The proposal would grant generators additional time to complete asset transfers where the government is satisfied that the transfer process has been materially impacted by Covid-19. In addition, Covid-19 related disruption must have increased the risk that the generator, having taken reasonable steps to complete the transfer, is unable to complete the process in the required timeframes. A successful generator will receive a time limited exemption of between 3 and 12 months depending on the impact that Covid-19 is likely to have on that particular project.
The deadline to respond to the consultation is 10 July 2020.
Local Electricity Bill successfully introduced to Parliament
We previously reported on Power for People's Local Electricity Bill, which was successfully introduced into Parliament on 10 June 2020. It was unopposed in Parliament, and its second reading is scheduled for 10 July 2020. 150 MPs have pledged their support for the Bill since it was first proposed.
As we have reported previously, the Bill aims to empower local communities by enabling new community energy companies to sell the energy they generate directly to local people. It is hoped that these measures will assist economic recovery from Covid-19, as well as helping to accelerate the transition to clean energy and balance the grid through an increase in decentralised generation models.
Government announces £12 million for electric vehicle charging research
The government has announced that it will commit £12 million of funding for research into zero emissions transport, including electric vehicle (EV) charging infrastructure.
The majority of the funding (£10 million) will be allocated to a new Zero Emission Vehicle Innovation Competition, which will invite applicants to apply for project funding to support advancements in hydrogen vehicles, battery EVs and EV charging infrastructure.
The remaining £2 million will be provided to small and medium-sized businesses that are conducting research into zero-emission vehicles, which could include areas such as battery technology. It is hoped that the funding will support local economic growth through research and development projects and could help to create at least 6,000 skilled jobs.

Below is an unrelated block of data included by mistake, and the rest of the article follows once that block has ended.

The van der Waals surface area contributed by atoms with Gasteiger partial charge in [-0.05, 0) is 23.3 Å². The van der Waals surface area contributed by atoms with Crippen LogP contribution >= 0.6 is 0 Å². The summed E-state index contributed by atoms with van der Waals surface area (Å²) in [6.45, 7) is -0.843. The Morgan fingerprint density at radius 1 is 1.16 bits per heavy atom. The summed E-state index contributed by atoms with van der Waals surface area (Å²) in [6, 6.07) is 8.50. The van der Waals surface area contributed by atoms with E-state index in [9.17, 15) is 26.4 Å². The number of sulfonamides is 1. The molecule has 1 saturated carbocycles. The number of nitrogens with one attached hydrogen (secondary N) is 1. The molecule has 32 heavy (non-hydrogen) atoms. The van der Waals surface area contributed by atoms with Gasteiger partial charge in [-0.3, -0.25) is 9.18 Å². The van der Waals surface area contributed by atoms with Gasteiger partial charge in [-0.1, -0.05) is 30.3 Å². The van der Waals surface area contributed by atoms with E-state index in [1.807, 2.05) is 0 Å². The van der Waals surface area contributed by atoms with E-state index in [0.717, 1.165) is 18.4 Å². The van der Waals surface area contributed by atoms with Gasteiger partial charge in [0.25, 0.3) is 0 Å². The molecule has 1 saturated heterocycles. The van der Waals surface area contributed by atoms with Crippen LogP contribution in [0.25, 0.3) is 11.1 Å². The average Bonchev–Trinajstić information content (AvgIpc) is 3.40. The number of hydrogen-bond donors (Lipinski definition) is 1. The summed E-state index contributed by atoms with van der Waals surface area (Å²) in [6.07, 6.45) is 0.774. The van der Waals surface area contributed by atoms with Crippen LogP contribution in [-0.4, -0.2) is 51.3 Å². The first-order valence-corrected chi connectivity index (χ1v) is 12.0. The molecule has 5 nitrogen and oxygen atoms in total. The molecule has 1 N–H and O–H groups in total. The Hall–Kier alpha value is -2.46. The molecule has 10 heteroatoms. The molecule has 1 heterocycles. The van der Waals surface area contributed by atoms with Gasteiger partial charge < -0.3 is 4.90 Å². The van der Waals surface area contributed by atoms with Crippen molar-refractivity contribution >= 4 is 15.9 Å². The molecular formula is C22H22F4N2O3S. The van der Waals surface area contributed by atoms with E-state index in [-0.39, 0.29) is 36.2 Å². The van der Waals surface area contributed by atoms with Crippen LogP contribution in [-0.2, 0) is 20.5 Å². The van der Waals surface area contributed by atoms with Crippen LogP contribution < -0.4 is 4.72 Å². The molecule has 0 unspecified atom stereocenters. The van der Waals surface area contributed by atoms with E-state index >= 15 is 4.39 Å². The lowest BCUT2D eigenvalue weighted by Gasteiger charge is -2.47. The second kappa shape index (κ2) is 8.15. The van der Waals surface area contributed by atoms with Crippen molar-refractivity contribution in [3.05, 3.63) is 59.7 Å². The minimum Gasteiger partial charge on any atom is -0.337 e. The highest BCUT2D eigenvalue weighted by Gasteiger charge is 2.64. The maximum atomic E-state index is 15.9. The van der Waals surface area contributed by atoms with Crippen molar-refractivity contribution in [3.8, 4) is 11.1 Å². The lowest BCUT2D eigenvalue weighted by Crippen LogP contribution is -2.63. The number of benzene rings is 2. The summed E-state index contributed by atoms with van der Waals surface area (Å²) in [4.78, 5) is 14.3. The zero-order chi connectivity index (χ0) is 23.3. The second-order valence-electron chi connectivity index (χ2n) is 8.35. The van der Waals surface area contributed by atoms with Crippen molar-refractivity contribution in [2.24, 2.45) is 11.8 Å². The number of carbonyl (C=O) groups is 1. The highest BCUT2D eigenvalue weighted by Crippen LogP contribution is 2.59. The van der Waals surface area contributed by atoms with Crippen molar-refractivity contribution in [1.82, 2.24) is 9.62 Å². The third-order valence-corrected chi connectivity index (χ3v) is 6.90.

This announcement may provide further confidence in the EV market, which has already been bolstered by recent statements from industry operators (such as distribution network operator, WPD) which predict significant growth in the EV charging infrastructure market.
Tesla granted electricity generation licence
New electric vehicle battery technology claims to run six times further than existing batteries
Contemporary Amperex Technology Limited (CATL), the Chinese battery manufacturer which supplies Tesla and Volkswagen, has developed an EV battery which it estimates can last for a total of 1.24 million miles and for a duration of 16 years.
This represents a significant increase from the batteries typically used in the industry. Currently, EV battery lifespans are limited to approximately 200,000 miles, and are supported by warranties from battery suppliers for the first 100,000 - 150,000 miles or eight years, according to Bloomberg NEF. Extension of EV battery lifespans provides greater potential for second-life capabilities of EV batteries, for example, by re-use in a second EV vehicle. This would lower the cost of owning an EV and remove the need for battery replacement during the lifetime of the EV, thereby addressing two significant disincentives for potential EV consumers. CATL estimate that the cost of its new battery is approximately 10% higher than those currently used in EVs.
Developments in EV batteries could also prove crucial in recovering sale momentum for EVs in the aftermath of the Covid-19 pandemic, particularly as European governments announce significant stimulus packages for their domestic EV markets, which we have previously reported on.
CATL has not confirmed whether any contracts for supply of its battery have been signed, although it has said that the batteries are "ready to produce".